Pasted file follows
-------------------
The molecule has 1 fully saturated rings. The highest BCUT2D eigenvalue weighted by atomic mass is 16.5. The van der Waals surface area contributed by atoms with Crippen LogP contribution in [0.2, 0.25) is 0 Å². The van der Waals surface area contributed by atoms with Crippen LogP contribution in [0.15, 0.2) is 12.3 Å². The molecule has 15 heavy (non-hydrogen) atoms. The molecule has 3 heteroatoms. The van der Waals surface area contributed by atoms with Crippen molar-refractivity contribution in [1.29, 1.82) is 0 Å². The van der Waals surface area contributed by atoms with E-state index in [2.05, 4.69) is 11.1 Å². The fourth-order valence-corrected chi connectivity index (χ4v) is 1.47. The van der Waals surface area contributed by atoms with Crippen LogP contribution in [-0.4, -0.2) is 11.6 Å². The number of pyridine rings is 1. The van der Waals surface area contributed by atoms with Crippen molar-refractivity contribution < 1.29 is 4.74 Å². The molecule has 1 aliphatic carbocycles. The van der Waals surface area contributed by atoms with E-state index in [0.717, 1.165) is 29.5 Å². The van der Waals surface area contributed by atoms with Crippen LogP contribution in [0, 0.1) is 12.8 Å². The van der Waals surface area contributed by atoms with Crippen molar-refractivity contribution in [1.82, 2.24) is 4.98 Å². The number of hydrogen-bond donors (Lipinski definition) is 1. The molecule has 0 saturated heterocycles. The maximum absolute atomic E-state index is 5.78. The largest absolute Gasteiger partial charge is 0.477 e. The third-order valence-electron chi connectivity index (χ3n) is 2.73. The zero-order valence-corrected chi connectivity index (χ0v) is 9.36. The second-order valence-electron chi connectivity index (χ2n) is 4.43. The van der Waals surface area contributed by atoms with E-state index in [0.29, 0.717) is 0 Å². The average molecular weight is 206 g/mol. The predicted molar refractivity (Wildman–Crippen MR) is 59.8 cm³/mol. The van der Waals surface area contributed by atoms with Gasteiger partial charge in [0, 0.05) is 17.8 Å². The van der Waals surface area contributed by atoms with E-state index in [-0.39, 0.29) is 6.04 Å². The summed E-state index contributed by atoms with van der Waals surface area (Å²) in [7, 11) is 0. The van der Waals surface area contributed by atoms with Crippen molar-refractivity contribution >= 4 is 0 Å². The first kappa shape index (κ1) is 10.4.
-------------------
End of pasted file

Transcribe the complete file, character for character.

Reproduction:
The molecule has 1 fully saturated rings. The highest BCUT2D eigenvalue weighted by atomic mass is 16.5. The van der Waals surface area contributed by atoms with Crippen LogP contribution in [0.2, 0.25) is 0 Å². The van der Waals surface area contributed by atoms with Crippen LogP contribution in [0.15, 0.2) is 12.3 Å². The molecule has 15 heavy (non-hydrogen) atoms. The molecule has 3 heteroatoms. The van der Waals surface area contributed by atoms with Crippen molar-refractivity contribution in [1.29, 1.82) is 0 Å². The van der Waals surface area contributed by atoms with E-state index in [2.05, 4.69) is 11.1 Å². The fourth-order valence-corrected chi connectivity index (χ4v) is 1.47. The van der Waals surface area contributed by atoms with Crippen LogP contribution in [-0.4, -0.2) is 11.6 Å². The number of pyridine rings is 1. The van der Waals surface area contributed by atoms with Crippen molar-refractivity contribution < 1.29 is 4.74 Å². The molecule has 1 aliphatic carbocycles. The van der Waals surface area contributed by atoms with E-state index in [0.717, 1.165) is 29.5 Å². The van der Waals surface area contributed by atoms with Crippen LogP contribution in [0, 0.1) is 12.8 Å². The van der Waals surface area contributed by atoms with Crippen molar-refractivity contribution in [1.82, 2.24) is 4.98 Å². The number of hydrogen-bond donors (Lipinski definition) is 1. The molecule has 0 saturated heterocycles. The maximum absolute atomic E-state index is 5.78. The largest absolute Gasteiger partial charge is 0.477 e. The third-order valence-electron chi connectivity index (χ3n) is 2.73. The zero-order valence-corrected chi connectivity index (χ0v) is 9.36. The second-order valence-electron chi connectivity index (χ2n) is 4.43. The van der Waals surface area contributed by atoms with E-state index in [0.29, 0.717) is 0 Å². The average molecular weight is 206 g/mol. The predicted molar refractivity (Wildman–Crippen MR) is 59.8 cm³/mol. The van der Waals surface area contributed by atoms with Gasteiger partial charge in [0, 0.05) is 17.8 Å². The van der Waals surface area contributed by atoms with E-state index in [-0.39, 0.29) is 6.04 Å². The summed E-state index contributed by atoms with van der Waals surface area (Å²) in [7, 11) is 0. The van der Waals surface area contributed by atoms with Crippen molar-refractivity contribution >= 4 is 0 Å². The first kappa shape index (κ1) is 10.4.